THIS is not your father’s MoCCA. It was better than last year but not all the way there. If it were, we’d be telling you about all the cool stuff we found at MoCCA. There was cool stuff, sure, and we spent too much money (thank you, Lisa Hanawalt for having such beautiful original art). We picked up Eschew 2, got our copies of Bodyworld signed and grabbed all the new stuff at Dongery, too – but we did not find anything at the show.
Simply put, MoCCA is too fucking expensive, for the exhibitors and the fans. We may be publishers, but the point of the show for us, as people who love comics, is to discover new comics. Are there still Minty Lewises, Jamie Tanners or even a Justin DeCarlo or two at MoCCA? Yes, but they sure as hell aren’t there in the same numbers, and if they’re around at all, they’re ganged up to cover the table costs. There’s just no way to make your money back as a cartoonist with a mini. And, no, MoCCA, the exposure isn’t worth it if you need that money – and most cartoonists do need every penny they have.
Attendance was clearly down this year, but we made much more money than we did last year. The people coming to the show at the Armory are coming there to buy comics (and we love you for it), but not to discover comics like the walk-ins of the old Puck Building. If you’re going to limit the audience to the hardcore by the Armory move, then, for the love of Benji, expand the show. It shouldn’t be strictly about D&Q, Fanta, Secret Acres and the publishers above and in-between. Nor should it be for people with their character platform multi-media crap and huge banners in comic sans fonts and Photoshop gradients, hoping Disney’ll notice and not giving a shit how much money they lose.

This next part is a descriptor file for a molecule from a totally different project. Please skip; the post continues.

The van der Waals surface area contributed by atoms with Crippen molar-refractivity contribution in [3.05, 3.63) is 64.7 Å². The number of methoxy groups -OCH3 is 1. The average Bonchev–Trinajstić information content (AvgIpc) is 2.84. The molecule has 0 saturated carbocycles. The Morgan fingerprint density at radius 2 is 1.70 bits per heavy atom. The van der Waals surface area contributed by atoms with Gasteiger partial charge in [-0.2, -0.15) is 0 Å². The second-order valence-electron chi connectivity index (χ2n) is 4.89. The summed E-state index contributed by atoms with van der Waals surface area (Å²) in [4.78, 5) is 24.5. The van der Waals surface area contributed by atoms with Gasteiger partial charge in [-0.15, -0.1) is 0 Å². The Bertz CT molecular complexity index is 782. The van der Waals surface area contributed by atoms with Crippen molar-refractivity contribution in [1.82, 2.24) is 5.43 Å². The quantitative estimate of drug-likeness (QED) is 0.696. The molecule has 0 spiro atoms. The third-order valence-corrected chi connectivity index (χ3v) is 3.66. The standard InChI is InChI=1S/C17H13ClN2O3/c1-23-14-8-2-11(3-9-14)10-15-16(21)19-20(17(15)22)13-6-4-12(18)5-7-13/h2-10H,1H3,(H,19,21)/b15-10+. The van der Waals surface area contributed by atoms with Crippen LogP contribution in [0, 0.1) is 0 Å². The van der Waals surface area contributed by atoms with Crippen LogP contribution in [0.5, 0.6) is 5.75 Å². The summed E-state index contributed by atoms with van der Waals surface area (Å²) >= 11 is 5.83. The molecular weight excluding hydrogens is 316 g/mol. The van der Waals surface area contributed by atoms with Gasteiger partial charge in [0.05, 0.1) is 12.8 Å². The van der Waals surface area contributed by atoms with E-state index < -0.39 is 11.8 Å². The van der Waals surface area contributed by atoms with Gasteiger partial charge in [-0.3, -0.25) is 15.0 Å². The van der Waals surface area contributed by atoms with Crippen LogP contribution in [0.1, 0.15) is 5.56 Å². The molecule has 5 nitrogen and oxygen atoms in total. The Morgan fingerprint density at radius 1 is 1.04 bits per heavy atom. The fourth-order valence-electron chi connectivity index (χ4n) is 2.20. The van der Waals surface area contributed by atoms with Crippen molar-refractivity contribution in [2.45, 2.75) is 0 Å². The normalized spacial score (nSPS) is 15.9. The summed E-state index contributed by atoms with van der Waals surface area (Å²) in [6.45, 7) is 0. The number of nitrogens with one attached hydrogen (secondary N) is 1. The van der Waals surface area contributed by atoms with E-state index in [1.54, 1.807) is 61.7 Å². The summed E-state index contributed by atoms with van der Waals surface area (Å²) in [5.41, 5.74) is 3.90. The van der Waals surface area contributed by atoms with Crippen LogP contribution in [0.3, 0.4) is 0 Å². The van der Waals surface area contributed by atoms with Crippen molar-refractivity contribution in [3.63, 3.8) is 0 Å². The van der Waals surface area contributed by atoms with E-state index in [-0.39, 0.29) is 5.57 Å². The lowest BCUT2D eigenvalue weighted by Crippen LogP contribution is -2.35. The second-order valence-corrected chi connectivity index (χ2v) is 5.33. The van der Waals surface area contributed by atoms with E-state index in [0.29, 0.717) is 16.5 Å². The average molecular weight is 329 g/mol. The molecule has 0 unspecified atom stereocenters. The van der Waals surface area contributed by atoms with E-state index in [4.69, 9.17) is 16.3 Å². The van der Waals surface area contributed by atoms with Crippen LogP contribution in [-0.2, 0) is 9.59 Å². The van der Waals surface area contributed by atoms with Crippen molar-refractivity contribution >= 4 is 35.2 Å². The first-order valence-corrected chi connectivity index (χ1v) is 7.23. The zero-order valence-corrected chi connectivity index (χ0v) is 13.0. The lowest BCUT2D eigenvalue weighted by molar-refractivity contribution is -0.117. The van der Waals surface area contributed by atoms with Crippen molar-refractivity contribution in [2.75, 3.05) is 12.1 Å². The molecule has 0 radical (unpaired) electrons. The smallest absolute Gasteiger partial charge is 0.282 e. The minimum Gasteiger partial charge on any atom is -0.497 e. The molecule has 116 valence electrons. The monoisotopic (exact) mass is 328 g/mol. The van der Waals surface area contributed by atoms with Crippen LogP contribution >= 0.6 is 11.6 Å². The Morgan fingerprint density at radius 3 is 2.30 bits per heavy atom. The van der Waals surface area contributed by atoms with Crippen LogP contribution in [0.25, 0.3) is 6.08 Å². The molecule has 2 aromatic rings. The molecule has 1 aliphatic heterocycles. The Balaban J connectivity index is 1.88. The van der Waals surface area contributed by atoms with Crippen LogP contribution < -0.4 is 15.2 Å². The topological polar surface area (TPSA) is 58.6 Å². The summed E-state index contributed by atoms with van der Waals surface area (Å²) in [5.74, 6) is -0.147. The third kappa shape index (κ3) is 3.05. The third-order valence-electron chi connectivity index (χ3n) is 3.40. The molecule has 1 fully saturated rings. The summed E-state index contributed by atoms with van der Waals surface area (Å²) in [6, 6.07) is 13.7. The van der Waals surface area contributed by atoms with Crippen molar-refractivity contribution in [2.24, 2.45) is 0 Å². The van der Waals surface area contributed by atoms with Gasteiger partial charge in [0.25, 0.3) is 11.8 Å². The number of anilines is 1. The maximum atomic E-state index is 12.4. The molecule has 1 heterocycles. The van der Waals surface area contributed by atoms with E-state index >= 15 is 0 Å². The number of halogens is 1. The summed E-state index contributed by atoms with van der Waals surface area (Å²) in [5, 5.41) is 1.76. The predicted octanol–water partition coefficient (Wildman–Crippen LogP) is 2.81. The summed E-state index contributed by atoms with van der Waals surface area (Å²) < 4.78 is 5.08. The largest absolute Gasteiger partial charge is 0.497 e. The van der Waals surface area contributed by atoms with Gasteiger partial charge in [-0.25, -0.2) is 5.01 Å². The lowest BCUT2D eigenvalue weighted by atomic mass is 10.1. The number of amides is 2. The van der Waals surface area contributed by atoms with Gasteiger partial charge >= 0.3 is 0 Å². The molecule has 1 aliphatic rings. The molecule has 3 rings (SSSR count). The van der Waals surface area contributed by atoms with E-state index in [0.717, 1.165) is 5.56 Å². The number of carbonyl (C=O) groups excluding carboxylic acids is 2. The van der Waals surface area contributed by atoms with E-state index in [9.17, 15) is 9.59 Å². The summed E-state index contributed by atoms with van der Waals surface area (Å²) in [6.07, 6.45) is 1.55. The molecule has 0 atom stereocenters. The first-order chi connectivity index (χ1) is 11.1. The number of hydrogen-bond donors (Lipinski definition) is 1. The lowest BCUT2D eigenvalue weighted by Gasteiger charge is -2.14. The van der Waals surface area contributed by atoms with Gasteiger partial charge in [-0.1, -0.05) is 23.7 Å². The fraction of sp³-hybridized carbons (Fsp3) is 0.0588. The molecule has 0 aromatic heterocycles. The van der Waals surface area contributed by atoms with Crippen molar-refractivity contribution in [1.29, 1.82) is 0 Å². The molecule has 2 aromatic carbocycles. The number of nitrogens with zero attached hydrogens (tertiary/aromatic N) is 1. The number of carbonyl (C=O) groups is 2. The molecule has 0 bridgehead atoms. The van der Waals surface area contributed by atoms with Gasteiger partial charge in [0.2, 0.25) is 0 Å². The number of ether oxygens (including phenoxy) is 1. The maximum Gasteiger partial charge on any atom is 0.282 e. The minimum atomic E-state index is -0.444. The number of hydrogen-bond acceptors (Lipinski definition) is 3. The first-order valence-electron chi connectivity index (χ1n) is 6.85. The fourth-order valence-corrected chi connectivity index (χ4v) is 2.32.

MoCCA ought to take a page from the new guy, BCGF. Let people in free, or cheap at least. Consider who gets table space. Have a sliding scale. Pantheon can pay $500 a table, no problem, but make a section for the little guys. And not the crappy little guys, either. Invite folks. Turn some others down. Make it an arts festival proper.
So. If you’re making minis and they are good, send them to us. We will probably agree that they are good and maybe we can sell them on our site and put them on our MoCCA 2011 table. And, maybe next year, if you’re around, we can get you a little table time at our place. If we can’t discover you at the show, maybe we can give other people a chance to do so and maybe it’ll be a little more fun, a little more MoCCA, for everyone.
We’re deeply grateful to all the people who came to our table. We’re very proud of Curio Cabinet and all of you who picked it up at the show have probably figured out why by now. We couldn’t help but beam at the all the folks who came by to congratulate our man Ken Dahl on his Eisner nom for Monsters. You can’t imagine how much encouragement we take from folks telling us that they like our books. This is a new thing for Secret Acres, to have actual fans of the house. It’s enough to keep us publishing and keep us coming back for more. We can whine, yes, but an even better MoCCA depends less on the museum folks and more on all of us behind the tables and walking the aisles.
Leon and Barry
@826CHI Back at you. We love what you're doing. It would be fun to work on something together one of these days.
- Thursday Apr 17 - 5:33pm